I think it has an opportunity to be an important contributing factor to bringing private capital back into the marketplace. I mean, think about investors and private label mortgage-backed securities and the losses that they have suffered and the problems that have become apparent as a result of the collapse of the housing system, think that investors are going to be more comfortable bringing private capital back to the mortgage market if they can rely better on how securities are going to work, what the rights and protections of investors are, how mortgages are going to be serviced, what kind of transparency is there with regard to the actual performance of the underlying mortgages. These are all things that we’re trying to bring to this platform and we think it will make returning to this market more attractive for investors.

Rep. Gary Miller (R-Calif.):
The problem I have with the hybrid model – Freddie and Fannie – is that you have taxpayers being put at risk with the private sector making all the profits, and you could see where Freddie and Fannie went wrong when it started chasing market share to appease their stockholders basically and they made every mistake that they could make at that point. But what advantages or disadvantages do you see spinning this platform off as private entity?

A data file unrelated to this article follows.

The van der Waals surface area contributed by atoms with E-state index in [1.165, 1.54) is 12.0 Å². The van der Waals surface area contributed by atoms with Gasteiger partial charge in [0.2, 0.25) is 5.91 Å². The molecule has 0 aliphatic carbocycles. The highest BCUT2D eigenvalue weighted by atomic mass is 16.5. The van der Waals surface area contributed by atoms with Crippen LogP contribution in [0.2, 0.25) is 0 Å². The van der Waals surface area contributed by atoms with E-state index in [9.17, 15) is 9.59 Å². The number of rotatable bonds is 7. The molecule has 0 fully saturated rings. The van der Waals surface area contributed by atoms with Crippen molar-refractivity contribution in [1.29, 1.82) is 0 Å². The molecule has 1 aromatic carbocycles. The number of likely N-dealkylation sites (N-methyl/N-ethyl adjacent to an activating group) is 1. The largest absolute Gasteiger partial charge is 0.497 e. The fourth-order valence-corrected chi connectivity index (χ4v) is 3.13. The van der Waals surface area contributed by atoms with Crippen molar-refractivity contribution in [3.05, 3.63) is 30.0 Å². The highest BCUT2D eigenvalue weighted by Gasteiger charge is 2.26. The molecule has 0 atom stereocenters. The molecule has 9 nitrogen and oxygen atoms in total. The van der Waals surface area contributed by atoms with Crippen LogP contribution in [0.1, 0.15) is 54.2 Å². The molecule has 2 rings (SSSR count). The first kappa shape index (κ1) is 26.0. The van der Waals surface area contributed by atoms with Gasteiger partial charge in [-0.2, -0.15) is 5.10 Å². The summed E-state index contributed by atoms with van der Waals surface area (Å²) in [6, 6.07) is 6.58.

Edward DeMarco:
Well, we’re constructing it as a jointly-owned entity of Fannie and Freddie. I really expect the Congress of the United States to make the final determination. It’s been an asset of the conservatorship so it’s going to be up to Congress to determine the disposition. Your options are essentially – you can make it a government-owned corporation; you can sell it to a private entity; or you can turn it into a market utility and have it operate really as just that – as a financial market utility.

Rep. Gary Miller (R-Calif.):
My concern is that the approach we use on turning it into a private entity – do you envision avoiding this flaw we’ve had in the past of a hybrid model that exists with Fannie and Freddie today?

Edward DeMarco:
Without some sort of control or knowing what the governing mechanism is, it’s certainly open to going into a direction other than the one I’m designing for right now.